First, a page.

On this dayOct 13, 1920

Black Community in Roxboro, NC Required to Leave or Face Racial Violence

On October 13, 1920, members of the Black community in Roxboro, North Carolina, were terrorized by an ongoing campaign from a white lynch mob, threatening them to leave their homes or face racial violence. 

In July 1920, a mob of local white residents in Roxboro seized an innocent Black farmworker, Ed Roach, from the Person County Jail where he was being held for the alleged assault of a white girl. In broad daylight, the mob took Mr. Roach to the churchyard, hung him from a tree, and riddled his body with bullets. In the days after the lynching, Mr. Roach’s employer signed a written statement affirming Mr. Roach’s innocence, stating that he had been working with him when the crime occurred. No one was held accountable for his death.  

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After lynching an innocent man, the white mob sought to further terrorize members of the Black community.  The self-identified “Person County Mob,” claimed credit for the lynching and began distributing letters, and threatening death, bombing, and other violence, in an attempt to drive the Black community out of Person County.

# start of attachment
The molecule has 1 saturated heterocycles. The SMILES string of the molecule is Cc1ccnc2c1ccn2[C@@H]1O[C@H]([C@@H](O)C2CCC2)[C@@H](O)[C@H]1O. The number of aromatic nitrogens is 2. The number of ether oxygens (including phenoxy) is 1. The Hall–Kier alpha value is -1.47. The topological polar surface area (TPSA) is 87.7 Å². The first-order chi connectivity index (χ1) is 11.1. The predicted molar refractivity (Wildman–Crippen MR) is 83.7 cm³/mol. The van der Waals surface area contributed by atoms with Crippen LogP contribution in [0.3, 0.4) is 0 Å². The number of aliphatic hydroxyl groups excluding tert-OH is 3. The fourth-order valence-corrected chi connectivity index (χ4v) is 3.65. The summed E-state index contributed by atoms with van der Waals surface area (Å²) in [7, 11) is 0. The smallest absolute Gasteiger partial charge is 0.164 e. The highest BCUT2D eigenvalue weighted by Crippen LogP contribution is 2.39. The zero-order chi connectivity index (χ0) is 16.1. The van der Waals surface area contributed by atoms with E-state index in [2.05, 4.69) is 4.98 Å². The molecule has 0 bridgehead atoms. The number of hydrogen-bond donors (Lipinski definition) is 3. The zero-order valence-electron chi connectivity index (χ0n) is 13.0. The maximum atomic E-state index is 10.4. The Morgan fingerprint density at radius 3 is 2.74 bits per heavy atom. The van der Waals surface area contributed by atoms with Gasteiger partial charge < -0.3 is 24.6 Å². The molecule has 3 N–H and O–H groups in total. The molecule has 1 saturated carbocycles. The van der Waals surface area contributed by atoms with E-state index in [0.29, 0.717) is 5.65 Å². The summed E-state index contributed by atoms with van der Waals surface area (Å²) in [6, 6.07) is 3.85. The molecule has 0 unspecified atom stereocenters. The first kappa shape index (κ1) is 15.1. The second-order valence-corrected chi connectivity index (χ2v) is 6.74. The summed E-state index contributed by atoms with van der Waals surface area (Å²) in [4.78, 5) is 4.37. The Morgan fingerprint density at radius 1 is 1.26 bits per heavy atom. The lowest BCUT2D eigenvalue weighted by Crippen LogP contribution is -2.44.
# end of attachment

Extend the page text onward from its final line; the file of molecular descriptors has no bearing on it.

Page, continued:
In the early weeks of October, a Black community member received a letter signed from the “Person County Mob” that instructed him to leave town “or face a fate similar to that suffered by Ed Roach.” For weeks, each day, more letters were sent by the “Person County Mob” that called for the removal of the Black community from Roxboro or threatened violence. 

An older Black woman who lived in a predominantly white area of the county received a letter telling her to move from her home within one week or face violence. She refused to move and sticks of dynamite were detonated at her home while she was in it, tearing out the windows and doors of her house.  She survived but was forced to move from her home.

In addition, white landowners were told to assist in getting Black tenants to leave and everyone was required to support the eviction of Black residents. No one was ever held accountable for this violence and terrorism in Person County.

Racial terror violence displaced entire Black communities throughout the South and hundreds of thousands of Black people fled as refugees from violent campaigns that used fear and intimidation to ensure white supremacy and racial hierarchy. To learn more, read EJI’s report, Lynching in America.   

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